How to win over procrastination

William Shakespeare’s masterpiece Hamlet is tragedy of inaction or the tragedy of procrastination. In day to day mundane life, delays or habit of putting off decisions, mar many happy events. How the theory of three seconds rule works from the archives of brain’s learnt and well stored memory? writes Ranju Walia

Eyes tired, shoulders stiff, slowed reflexes and responses. Only boredom and irritability.

Himani was nervous and impatient. Even a coffee break was not helpful. The noises of sipping coffee and tapping of key board coming from the adjacent cubicles were annoying her badly.

She opted for escapism. Hurriedly packed her stuff, switched off the computer, grabbed the car keys and pushed off.

Somewhere in her mind there was a huge “to do” list haunting and it was gaining a large ghostly figure with every passing day.

She thought that leaving the hustle bustle of work place might bring her some peace of mind. She was trying hard to escape from that actually “not to do” list.

Her car moved slowly on the road. Her hands were gently maneuvering the steering wheel. She knew that not only her office table but her house was a big mess as well. She also understood the urgency of organising things at both ends but had no perfect action plan to do the needful. Her anxiety and nervousness were making her impatient day by day.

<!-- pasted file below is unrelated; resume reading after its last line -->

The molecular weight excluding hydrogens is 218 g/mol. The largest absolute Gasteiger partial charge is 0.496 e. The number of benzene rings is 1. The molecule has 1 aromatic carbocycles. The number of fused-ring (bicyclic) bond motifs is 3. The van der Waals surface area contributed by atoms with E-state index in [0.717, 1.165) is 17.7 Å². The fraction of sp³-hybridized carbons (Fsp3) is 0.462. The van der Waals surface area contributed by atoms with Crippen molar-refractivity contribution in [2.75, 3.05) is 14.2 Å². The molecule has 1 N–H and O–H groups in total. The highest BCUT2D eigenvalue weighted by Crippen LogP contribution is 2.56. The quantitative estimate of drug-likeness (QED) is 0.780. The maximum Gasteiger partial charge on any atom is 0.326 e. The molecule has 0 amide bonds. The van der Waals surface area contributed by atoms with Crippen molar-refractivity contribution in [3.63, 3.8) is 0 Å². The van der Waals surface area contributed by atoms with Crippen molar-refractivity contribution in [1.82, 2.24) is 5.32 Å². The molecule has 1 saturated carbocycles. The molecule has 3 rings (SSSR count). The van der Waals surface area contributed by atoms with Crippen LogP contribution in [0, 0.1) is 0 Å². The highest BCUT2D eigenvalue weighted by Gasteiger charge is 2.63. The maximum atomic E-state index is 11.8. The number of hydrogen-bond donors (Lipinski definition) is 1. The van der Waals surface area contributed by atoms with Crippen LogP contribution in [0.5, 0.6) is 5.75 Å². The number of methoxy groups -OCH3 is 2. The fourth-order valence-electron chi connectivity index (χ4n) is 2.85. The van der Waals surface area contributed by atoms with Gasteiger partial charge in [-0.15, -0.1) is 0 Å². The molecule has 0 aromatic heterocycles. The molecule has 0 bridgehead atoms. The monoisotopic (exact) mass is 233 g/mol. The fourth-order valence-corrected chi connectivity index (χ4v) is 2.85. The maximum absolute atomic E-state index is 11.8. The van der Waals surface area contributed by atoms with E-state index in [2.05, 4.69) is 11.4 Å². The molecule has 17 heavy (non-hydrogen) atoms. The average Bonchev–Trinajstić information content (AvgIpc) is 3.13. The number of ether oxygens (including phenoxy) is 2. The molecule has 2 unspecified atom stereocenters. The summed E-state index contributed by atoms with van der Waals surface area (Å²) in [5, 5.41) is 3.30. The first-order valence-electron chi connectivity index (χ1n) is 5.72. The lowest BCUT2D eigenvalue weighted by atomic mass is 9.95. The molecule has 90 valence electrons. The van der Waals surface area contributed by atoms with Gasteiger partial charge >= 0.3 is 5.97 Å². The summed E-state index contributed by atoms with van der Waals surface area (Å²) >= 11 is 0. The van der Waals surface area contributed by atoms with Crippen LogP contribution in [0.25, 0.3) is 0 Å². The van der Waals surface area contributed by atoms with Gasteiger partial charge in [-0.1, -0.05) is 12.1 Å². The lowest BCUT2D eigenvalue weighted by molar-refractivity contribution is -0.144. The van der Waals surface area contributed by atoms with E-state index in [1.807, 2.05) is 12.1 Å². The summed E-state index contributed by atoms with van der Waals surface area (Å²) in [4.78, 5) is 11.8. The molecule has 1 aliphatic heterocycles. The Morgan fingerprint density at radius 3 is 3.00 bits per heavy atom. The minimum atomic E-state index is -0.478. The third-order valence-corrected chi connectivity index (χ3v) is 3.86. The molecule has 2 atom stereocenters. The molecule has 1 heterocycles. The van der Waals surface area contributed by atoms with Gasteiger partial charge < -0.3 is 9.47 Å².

She wanted to change everything that was presently going through her life but was deprived of will and motivation. She even tried to listen to certain well established preachers to take lessons on life managing mantras. Every sentence or quote of motivation seemed amazing but failed to generate the chain of will to do and managing the hocus pocus of her life. Even long soothing talks with a very close friend weren’t effective . Many times she pushed herself hard to sit in a Burmese position on a mat to practice meditation but soon felt exhausted and lied down. Her brain had now become a big blank place.